Counseling is a treatment procedure that includes one-on-one sessions between a professional counselor and an individual. It aims to identify and find solutions for issues that cause emotional turmoil; improve communication skills and self-esteem; and promote behavior change and optimal mental health.
Often, therapy is recommended in conjunction with medication and other treatment options. Psychotherapy (also known as talk therapy) is a variety of treatments that help people identify and change troubling emotions, thoughts, and behaviors.
A counselor may use different approaches depending on the disorder. Some of these therapies are evidence-based, meaning that research involving large numbers of people has shown they reduce symptoms. NIMH’s health topic pages provide information about some of these therapies and can help you locate a therapist in your area.
Psychotherapy can be helpful in a wide range of conditions, including anxiety, depression, bipolar disorder, eating disorders, and substance abuse. It can also help reduce the symptoms of some physical illnesses, such as pain and fatigue.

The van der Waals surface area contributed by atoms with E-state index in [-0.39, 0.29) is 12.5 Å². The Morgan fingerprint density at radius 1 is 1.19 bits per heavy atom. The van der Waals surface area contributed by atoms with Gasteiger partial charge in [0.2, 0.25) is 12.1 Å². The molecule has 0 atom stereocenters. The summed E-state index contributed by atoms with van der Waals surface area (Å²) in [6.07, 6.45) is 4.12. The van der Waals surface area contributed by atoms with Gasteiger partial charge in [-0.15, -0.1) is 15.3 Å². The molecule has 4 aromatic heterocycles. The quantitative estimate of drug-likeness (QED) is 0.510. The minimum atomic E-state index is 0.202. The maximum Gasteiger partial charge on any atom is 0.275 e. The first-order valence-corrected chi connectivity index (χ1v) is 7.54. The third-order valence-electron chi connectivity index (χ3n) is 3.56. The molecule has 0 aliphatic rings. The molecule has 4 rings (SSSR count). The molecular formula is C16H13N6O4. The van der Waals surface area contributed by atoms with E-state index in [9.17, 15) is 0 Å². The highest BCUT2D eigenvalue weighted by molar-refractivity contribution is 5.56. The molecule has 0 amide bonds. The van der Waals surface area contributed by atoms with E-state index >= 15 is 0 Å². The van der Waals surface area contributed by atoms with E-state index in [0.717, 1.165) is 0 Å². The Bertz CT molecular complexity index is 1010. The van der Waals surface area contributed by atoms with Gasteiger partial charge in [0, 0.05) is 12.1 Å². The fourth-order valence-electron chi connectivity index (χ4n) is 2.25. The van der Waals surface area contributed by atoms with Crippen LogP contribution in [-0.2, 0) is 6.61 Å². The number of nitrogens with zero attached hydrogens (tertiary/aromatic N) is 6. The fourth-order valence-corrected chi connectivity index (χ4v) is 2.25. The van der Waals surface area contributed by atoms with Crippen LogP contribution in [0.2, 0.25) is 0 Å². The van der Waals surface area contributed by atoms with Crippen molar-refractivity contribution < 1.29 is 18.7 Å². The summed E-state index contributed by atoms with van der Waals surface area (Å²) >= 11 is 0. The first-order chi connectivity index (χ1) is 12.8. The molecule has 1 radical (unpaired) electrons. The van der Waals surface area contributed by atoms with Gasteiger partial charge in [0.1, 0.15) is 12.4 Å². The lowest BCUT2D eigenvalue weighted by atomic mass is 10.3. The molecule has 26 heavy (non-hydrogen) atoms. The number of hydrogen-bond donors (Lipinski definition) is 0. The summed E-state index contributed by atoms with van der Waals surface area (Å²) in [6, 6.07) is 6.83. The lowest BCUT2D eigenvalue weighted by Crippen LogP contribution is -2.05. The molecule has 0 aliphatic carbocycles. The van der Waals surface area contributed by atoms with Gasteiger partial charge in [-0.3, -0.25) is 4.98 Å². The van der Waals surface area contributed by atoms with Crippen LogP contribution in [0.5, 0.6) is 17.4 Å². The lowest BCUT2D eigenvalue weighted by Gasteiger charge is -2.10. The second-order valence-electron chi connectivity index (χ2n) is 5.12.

Whether you choose to use psychotherapy alone or alongside other treatment options, it is important to find a therapist who has the right qualifications and training. Many types of mental health professionals offer psychotherapy, including psychiatrists, psychologists, social workers, and counselors. You can check a provider’s credentials through the National Alliance on Mental Illness or at the NIMH’s Help for Mental Illnesses webpage. You may also want to ask about the therapist’s fees and whether they accept your insurance plan or have a sliding fee scale based on income. Red light Therapy